“The music, it feels to many, has an Indian touch,” said our guide while we heard a troop practicing their Flamenco steps inside their caves. Of course, they will have a bit preserved from their roots in India, thought I. The hippies in Granada are the decedents of Indian nomads who made Granada in Spain their home. And their dwellings in Caves of Sacromonte are famous for two major cultural components, Flamenco and the white-washed caves. Read more
On my way to Seville from Barcelona, I decided to spend a day in this not so sleepy town of Cordoba. The city has a history dating back to 152 BC when it was a Roman Settlement. From Muslim Invasions to Christian retrieval, Cordoba has seen it all. The city now stands proudly on the northern bank of one of the largest European rivers, Guadalquivir. It is also declared the UNESCO World Heritage City. Cordoba is not just for history buffs, its narrow cobbled lanes flanked by sparkling white Moorish houses make it a fairytale town of Spain. All these houses are decked up with the vibrant flowers during the spring flower festival. The indigo designed Moorish tiles just give them a perfect Cordovian look, as I felt.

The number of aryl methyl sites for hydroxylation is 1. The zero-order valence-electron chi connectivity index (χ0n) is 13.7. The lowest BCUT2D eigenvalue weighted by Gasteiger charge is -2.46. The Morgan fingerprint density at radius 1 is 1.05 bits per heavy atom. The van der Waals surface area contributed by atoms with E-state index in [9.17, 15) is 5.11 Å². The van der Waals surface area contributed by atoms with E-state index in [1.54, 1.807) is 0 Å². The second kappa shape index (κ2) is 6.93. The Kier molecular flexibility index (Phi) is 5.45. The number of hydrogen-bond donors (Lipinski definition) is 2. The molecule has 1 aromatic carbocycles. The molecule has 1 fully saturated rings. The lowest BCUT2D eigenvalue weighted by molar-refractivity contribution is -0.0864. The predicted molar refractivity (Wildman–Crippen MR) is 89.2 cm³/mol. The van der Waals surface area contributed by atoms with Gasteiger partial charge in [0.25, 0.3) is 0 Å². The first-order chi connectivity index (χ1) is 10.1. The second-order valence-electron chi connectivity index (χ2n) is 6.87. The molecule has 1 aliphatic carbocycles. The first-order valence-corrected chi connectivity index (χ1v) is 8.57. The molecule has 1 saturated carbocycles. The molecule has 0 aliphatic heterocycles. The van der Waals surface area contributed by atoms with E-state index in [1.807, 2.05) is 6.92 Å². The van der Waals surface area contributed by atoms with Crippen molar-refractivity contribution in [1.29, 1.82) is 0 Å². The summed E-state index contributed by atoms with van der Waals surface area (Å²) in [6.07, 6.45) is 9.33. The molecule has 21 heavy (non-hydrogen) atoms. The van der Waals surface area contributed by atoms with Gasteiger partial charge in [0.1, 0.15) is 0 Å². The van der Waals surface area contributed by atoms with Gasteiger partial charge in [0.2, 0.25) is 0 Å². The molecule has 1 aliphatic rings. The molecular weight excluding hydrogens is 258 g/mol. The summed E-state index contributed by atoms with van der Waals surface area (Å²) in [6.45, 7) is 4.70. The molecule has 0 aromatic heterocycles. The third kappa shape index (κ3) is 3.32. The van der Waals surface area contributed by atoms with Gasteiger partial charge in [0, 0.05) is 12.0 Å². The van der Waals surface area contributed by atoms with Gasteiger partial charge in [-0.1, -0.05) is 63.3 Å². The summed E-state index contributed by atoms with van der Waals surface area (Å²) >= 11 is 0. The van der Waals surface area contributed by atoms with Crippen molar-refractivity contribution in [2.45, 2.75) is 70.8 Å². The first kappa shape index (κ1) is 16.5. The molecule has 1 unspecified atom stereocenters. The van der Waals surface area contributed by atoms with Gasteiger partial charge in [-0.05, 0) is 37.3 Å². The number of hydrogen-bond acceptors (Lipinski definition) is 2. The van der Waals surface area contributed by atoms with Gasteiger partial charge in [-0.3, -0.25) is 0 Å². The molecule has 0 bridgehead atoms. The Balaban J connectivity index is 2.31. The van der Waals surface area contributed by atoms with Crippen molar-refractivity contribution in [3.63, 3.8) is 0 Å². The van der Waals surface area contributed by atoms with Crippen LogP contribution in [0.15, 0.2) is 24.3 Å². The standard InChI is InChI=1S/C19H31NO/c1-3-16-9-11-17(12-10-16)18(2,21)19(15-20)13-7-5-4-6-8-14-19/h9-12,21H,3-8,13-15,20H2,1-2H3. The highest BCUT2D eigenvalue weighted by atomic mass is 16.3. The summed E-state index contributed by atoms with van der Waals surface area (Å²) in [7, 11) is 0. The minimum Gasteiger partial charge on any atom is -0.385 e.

Here is my personal recommendation of the Best Free Things to do in Cordoba
The whiff of mud after a drizzle, the chilling wind, the topsy-turvy roads revealing the best of the panoramic view and the Lahauli songs playing loudly in the car, made my lips stretch into a smile. Sometimes while some famous song played, I would be explained the meaning and then we all would follow the dancing step as shown by the elderly lady clad in a Lahauli dress. The little girl of the family in the car kept smiling and waving a goodbye to each vehicle we crossed on Manali-Leh highway. In between, I was asked if I wanted the freshly plucked pears and apples from their farm. The nectar-like taste of those fruits, the music and the fun we had, made me realize the perks of hitch-hiking. It is more than just a drop! Read more